What the section accordingly requires is that any person, obviously meaning an assessee, should have concealed the particulars of his income, and that matter should have become evident in the course of any proceedings under the Act either before the Income-tax Officer, the Appellate Assistant Commissioner or the Appellate Tribunal. In such an event, such person may be directed to pay a penalty. The expressions 'any person' and 'such person' referred to the same assessable entity. It cannot be denied that, in this case, the Hindu undivided family is the assessee, though under the law a unit of that description had necessarily to be represented by an individual, the karta. Though the return is filed by the karta, he acts on behalf of the Hindu undivided family, and it is the Hindu undivided family that is the person that figures in the assessment proceedings. The return is in reality filed by the assessable entity and the section obviously deals only with the assessable entity. The circumstances that the karta representing the family filed the return does not make the provision applicable individually and personally only to the karta. The expression 'that any person has concealed the particulars of his income' indicates beyond the possibility of any doubt that it is the person whose income is in question that becomes subject to the penal provision. If, therefore, the income in question is that of the Hindu undivided family, it is that unit, that is the person, that is referred to in the section. The circumstance that one person has displaced another as the karta does not affect the liability of the assessable entity whose income is in question.
So much seems to us to be unmistakably clear from the wording of the provision.
Mr. K. Srinivasan, learned counsel for the assessee, relied upon Hariram Sait v. Commissioner of Income-tax, in support of his argument that the succeeding karta cannot be penalised for the acts of his predecessor. In the above decision, one S carried on a business and was assessed in the status of a Hindu undivided family consisting of himself and his minor son, H. S died and the guardians of H submitted the return for an accounting period during which the father had been alive. The Income-tax Officer held that there had been a suppression of income. There was no finding, however, that H himself was in charge of his estate or that his guardians were in any way responsible for any suppression of income. The learned judges held that in order to penalise H, he must have himself concealed his income and that that requirement not having been satisfied, penalty could not be levied on him. At first sight, it would appear as if this decision would apply to the facts of the present case. The learned judges observed :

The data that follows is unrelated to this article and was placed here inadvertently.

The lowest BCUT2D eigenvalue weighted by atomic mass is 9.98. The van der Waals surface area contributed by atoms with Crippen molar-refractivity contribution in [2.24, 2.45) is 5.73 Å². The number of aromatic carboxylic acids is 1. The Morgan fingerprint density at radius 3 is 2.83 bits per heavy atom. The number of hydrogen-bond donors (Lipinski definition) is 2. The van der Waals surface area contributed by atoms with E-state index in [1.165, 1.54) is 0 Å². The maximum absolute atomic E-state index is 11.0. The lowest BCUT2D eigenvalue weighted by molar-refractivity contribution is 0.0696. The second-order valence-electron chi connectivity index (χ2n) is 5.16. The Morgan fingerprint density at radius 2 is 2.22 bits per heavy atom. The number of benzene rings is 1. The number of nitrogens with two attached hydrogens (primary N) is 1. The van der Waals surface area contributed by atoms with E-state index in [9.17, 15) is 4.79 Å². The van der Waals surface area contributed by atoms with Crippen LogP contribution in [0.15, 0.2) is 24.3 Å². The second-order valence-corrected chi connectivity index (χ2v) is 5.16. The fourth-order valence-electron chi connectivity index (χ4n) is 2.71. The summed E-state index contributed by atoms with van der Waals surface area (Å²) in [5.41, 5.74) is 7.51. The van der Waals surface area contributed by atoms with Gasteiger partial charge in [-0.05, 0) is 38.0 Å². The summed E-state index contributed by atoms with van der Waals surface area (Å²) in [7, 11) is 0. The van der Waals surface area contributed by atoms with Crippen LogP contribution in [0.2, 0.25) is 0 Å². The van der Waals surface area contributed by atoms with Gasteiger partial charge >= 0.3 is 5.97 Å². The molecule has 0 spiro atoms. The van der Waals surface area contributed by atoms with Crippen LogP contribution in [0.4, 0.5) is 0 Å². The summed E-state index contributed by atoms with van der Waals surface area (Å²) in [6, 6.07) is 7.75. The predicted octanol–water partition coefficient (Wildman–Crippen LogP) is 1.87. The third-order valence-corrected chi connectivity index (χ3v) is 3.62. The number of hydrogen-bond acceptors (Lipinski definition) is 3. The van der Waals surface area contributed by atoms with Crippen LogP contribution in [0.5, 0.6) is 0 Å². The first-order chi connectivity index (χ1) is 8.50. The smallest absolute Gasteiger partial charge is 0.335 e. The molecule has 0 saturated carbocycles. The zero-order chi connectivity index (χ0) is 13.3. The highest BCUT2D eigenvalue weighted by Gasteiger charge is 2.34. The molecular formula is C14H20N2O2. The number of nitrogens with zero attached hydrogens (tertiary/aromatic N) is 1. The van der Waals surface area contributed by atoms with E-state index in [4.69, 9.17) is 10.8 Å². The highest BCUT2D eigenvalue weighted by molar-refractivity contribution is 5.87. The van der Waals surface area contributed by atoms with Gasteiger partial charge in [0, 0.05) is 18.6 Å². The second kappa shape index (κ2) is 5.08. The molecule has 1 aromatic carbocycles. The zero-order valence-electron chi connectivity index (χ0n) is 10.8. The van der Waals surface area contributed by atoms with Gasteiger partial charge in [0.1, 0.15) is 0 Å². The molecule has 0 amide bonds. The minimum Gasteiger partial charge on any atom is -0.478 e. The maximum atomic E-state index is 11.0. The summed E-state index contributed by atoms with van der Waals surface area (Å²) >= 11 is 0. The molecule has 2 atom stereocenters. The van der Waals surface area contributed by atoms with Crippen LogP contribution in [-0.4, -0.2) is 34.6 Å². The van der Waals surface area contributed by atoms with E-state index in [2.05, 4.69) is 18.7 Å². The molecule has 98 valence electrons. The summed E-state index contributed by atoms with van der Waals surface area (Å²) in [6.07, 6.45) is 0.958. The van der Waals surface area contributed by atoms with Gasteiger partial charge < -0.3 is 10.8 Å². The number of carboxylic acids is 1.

'In this case, the person charged with and found guilty of having effected the concealment of income was Hariram Sait. The concealment, to bring it within the scope of section 28(1) (c), must be a concealment of Hariram Saits income, and it must also have been a concealment of which Hariram Sait was conscious. The finding of the Income-tax Officer, which was accepted by the Assistant Commissioner and eventually by the Tribunal, was that it was Hariram Saits father, Sokkalal, who was mainly responsible for the suppression of the income... There was no finding either by the taxing authorities or by the Appellate Tribunal that Hariram himself was in charge of his estate or that his guardians were in any way responsible for any concealment or suppression of income. The requirement of section 28(1) (c) being that Hariram to be penalised must have himself concealed his income, and that requirement not having been satisfied, we have to hold that there was no basis at all for the Tribunal to come to the conclusion, that Hariram should be penalised to the extent of Rs. 10,000.'
Relying upon this observation, learned counsel for the assessee urges that the present karta, Nataraja Gounder, was not responsible for the return that was made by his father, the then karta, and if there was any concealment, he, Nataraja Gounder, was not conscious of any such concealment. Without attempting to decide the question, it seems to us implicit that even if this test of consciousness on the part of the succeeding karta is called for, it would appear from the records that at least in respect of a sum of Rs. 12,000 which was the subject-matter of a demand draft, Nataraja could not possibly ignorance. To our minds, however, the observations we have extracted above have been too broadly phrased. It is apparent from these observations that the learned judges took note of the fact that the person who was responsible for the concealment of the income was the karta of the Hindu undivided family, while the person that was proceeded against under section 28(1) (c) was an individual. The identity of the two persons was in law at any rate distinct and that seems to us to be the underlying trend of the observations of the learned judges. Indeed, we find that in a later reference dealt with by the same two learned judges in Radha Rukmani Ammal v. Commissioner of Income-tax, they refer to the above decision and explain it precisely on the grounds that we have set out. They observed :